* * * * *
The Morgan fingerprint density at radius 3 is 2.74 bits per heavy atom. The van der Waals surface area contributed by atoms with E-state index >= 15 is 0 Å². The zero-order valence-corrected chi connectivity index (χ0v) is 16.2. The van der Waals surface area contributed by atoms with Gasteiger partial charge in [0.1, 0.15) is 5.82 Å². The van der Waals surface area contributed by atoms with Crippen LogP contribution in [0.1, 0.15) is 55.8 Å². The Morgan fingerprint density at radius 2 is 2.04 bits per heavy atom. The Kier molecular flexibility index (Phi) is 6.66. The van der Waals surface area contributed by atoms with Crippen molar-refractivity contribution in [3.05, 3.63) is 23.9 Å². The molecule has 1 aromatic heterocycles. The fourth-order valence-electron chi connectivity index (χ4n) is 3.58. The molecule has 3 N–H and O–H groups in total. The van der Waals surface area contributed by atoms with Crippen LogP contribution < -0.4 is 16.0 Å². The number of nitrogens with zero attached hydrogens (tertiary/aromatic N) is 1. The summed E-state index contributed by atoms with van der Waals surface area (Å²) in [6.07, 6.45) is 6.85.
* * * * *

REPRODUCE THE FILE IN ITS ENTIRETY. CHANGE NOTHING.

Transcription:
The Morgan fingerprint density at radius 3 is 2.74 bits per heavy atom. The van der Waals surface area contributed by atoms with E-state index >= 15 is 0 Å². The zero-order valence-corrected chi connectivity index (χ0v) is 16.2. The van der Waals surface area contributed by atoms with Gasteiger partial charge in [0.1, 0.15) is 5.82 Å². The van der Waals surface area contributed by atoms with Crippen LogP contribution in [0.1, 0.15) is 55.8 Å². The Morgan fingerprint density at radius 2 is 2.04 bits per heavy atom. The Kier molecular flexibility index (Phi) is 6.66. The van der Waals surface area contributed by atoms with Crippen molar-refractivity contribution in [3.05, 3.63) is 23.9 Å². The molecule has 1 aromatic heterocycles. The fourth-order valence-electron chi connectivity index (χ4n) is 3.58. The molecule has 3 N–H and O–H groups in total. The van der Waals surface area contributed by atoms with Crippen LogP contribution < -0.4 is 16.0 Å². The number of nitrogens with zero attached hydrogens (tertiary/aromatic N) is 1. The summed E-state index contributed by atoms with van der Waals surface area (Å²) in [6.07, 6.45) is 6.85.